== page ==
You may ask (rightfully) what all this has to do with Bultmann and eschatology. Allow me to humbly attempt to tie the strings into a bow. Eschatology and cult in the Gospels are like twins borne of the same womb. In Mark 13 with synoptic parallels, known as the Little Apocalypse, Jesus ties the destruction of the temple (cult) to the End of the Ages (eschatology). Indeed, the “discussion of Law” that Bultmann mentions in the quotation above often dealt with matters of purity (Mark 7, Matt 5:22-24; 15 etc.), which means that regardless of whether we think he was for or against it as a concept, Jesus still taught about cultic matters. Thus, since the part of the Mosaic Law dealing with cult is intimately related to the eschatological vision of Jesus, and since there is no difference between cult and ethics, one should perhaps also problematize the separation of eschatology and ethics in the NT. By carving what he referred to as ethics out of the eschatological entity of the Gospels with his exegetical scalpel – dripping with the poison of early twentieth century zeitgeist – Bultmann invented a new category (not to mention a bleeding mess of an interpretative wound). This new, neat, comfortable category fit so well with the beliefs of his time that it settled in like a relative on a visit. But the visit was prolonged and prolonged, until Aunty Ethics became a permanent resident. And now we take her for granted, like an old, comfortable couch that we stash in the corner of our living room even though it doesn’t fit with the rest of the décor, just because we don’t want to go through the hassle of lifting it out the door. It’s high time to re-decorate.
When we accept what Bultmann says about ethics (subconsciously or not), we accept a worldview where the role of Jesus is stripped of its eschatological and cultic function, where cult and ethics become opponents in some bizarre puppet show. But, as Schweitzer pointed out (to pit Bultmann against a contemporary), the historical Jesus becomes void of meaning when his mission is de-eschatologized. The Gospels all place the heaviest focus on the Passion Narrative – it is the climax of the story, the culmination of the narrative. Thus, Jesus’ teaching needs to be in coherence with his death, since everything is leading up to it. Why would the Romans execute an ethical teacher preaching love and justice for all? They wouldn’t. Who they would execute, on the other hand, is a wandering Galilean prophet who preached charismatically about the End of the Ages, the supremacy of the God of Israel over all other gods (read emperors), and the religio-political restoration of a colonized people.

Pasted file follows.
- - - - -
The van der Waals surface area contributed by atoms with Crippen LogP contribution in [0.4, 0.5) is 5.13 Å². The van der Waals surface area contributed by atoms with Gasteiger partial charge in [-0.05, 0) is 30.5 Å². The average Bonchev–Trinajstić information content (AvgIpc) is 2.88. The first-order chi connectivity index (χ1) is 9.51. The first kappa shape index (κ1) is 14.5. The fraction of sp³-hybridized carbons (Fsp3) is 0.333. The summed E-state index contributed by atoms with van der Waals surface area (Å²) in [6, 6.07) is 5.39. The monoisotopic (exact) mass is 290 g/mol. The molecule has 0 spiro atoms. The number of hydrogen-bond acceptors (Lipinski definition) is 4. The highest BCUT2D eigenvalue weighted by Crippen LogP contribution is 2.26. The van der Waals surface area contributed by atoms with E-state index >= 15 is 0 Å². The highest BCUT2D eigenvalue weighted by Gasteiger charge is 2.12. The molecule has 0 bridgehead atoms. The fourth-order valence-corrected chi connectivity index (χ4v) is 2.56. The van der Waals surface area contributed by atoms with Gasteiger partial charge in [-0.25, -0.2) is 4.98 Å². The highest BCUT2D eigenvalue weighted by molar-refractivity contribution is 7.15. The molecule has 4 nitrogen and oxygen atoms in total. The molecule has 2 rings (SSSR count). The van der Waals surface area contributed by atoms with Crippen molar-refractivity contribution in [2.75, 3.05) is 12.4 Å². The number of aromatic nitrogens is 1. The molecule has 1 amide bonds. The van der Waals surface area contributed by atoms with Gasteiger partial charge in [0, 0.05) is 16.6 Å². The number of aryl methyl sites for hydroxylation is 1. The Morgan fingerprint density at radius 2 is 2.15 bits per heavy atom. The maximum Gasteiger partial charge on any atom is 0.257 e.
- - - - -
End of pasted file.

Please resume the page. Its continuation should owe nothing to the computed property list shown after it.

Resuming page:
Thus, most modern scholarship has in large parts established that Jesus was an eschatological messianic figure. Ergo, according to the line of argumentation I’ve been attempting to follow, Jesus’ eschatological teaching must also contain cultic aspects (which we saw when we looked at Matt 5).Thus, since there’s no clear line between cult and “ethics” in the Bible, Jesus’ teaching cannot be classified as ethical. Thus, Bultmann’s argument above that Jesus’ eschatological statements should be in some way contradictory to Law discussions is unsustainable and deeply problematic. Much of the Law is connected to cultic matters: all the purity laws (moral and ritual), laws regulating temple practices, taking care of immigrants and widows (because otherwise the Land will “vomit you out” – the Land being tied to the Temple), etc. etc. If we strip discussions of the Law from their cultic and eschatological function, we risk loosing the meaning of Jesus’ teaching.
In the examples that Bultmann lists at the end of the quotation, we can see how confused the picture gets when one juxtaposes the invented category “ethics” with eschatology. The Matthean examples are particularly jaw dropping. It is difficult to wrap one’s mind around how the following: “then the king will say to those at his right hand, ‘Come, you that are blessed by my Father, inherit the kingdom prepared for you from the foundation of the world’” could be interpreted as an antithesis to eschatology. As a dedicated opponent of ‘Q’, I can’t help but note that this is the tradition one falls into when one accepts theories such as the Two Source Hypothesis, which is based on the assumption that the oldest and most authentic manuscript about Jesus is an almost purely ethical text – not eschatological, not cultic, not enough of a deviation from Bultmann to put my mind at ease.